Do I have to be smart to get a scholarship?
Scholarships come in two varieties. The first type is the competitive one, where a student competes with other applicants and is measured by a combination of factors including academic achievement, competitive performance (i.e., artistic or musical or athletic ability), service, and leadership or character as evidenced in an essay or listed activities. Need based scholarships are usually offered to students who meet some type of competitive criteria, but also demonstrate financial need as evidenced by the family’s income and assets. Many colleges offer both types of scholarships and automatically consider the applicant for both if they qualify. Private or corporate scholarships may also require a particular field of study, or that a student maintains a certain GPA to continue to be eligible.
What is the difference between fellowships and grants?
Fellowships are awarded based on the strength of a student’s application to a degree program. Grants are based on financial need.
What do I need to know about educational loans?
The government offers several programs to assist students in meeting their expenses, including Stafford, Parent PLUS and Grad PLUS. You can get applications for these loans from your school’s financial aid office. Some lenders offer private loans to meet any additional need. Information about these loans can be found at www.stufund.com or the school’s financial aid office.
Are there outside sources that I should consider to fund my education?
You should consider any organizations to which you belong that might have funds available such as religious organizations, fraternal organizations, clubs, athletics, veteran groups, ethnic groups, unions, employers, rotary clubs, etc.
What is a cosigner?
A cosigner is someone who becomes jointly obligated on a loan with the borrower, and assumes responsibility for the loan if the borrower fails to repay it. Adding a creditworthy cosigner to a loan may increase a borrower’s chance of being approved and of obtaining a lower interest rate and/or loan fee.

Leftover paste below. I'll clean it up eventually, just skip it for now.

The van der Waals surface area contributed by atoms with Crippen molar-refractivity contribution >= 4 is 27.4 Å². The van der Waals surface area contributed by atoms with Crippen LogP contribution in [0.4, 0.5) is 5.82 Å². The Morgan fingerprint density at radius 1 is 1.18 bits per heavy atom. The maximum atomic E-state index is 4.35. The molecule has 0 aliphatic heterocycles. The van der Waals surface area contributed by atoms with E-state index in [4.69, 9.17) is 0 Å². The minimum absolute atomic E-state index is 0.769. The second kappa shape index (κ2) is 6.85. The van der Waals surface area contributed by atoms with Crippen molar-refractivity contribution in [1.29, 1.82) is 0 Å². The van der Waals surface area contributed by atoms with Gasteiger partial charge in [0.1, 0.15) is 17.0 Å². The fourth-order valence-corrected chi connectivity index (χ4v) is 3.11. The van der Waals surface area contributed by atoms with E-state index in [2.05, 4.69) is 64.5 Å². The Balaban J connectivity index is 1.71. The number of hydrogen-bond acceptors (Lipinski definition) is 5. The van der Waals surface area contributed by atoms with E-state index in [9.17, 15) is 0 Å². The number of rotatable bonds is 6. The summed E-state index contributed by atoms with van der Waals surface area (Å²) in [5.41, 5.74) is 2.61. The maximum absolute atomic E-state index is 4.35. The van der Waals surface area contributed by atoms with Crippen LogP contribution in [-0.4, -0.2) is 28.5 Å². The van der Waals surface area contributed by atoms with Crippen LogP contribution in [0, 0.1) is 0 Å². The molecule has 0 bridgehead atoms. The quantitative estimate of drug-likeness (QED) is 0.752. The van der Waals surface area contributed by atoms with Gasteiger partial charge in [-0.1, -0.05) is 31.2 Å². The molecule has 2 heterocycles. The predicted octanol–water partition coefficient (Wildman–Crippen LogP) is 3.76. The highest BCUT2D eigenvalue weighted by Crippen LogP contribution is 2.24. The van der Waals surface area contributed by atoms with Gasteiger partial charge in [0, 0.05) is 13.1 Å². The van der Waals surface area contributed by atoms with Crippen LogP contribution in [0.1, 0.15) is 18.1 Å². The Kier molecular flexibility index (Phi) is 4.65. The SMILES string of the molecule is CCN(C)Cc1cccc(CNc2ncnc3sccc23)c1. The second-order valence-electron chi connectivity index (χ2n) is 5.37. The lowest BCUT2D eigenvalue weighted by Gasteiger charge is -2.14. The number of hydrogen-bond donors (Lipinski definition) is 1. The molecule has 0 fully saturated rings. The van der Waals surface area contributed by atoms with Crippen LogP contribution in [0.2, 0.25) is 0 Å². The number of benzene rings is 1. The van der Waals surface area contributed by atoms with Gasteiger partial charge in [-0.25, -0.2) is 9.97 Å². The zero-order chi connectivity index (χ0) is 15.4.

What is LIBOR?
LIBOR is the interest rate that banks charge each other for one-month, three-month, six-month and one-year loans. LIBOR is an acronym for London InterBank Offered Rate. This rate is charged by London banks and then published and used as the benchmark for bank rates all over the world. LIBOR is also used to guide banks in setting rates for adjustable-rate loans, including some student loans.
What is Prime?
The Prime Interest Rate or Prime Lending Rate is a term applied in many countries to a reference rate used by banks. The term originally indicated the rate of interest at which banks lent to favored customers, i.e., those with high credibility, though this is no longer always the case. Some variable interest rates may be expressed as a percentage above or below prime rate. The rate is almost always the same amongst major banks. Adjustments to the prime rate are made by banks at the same time although the prime rate does not adjust on any regular basis.
How do I go about applying to college?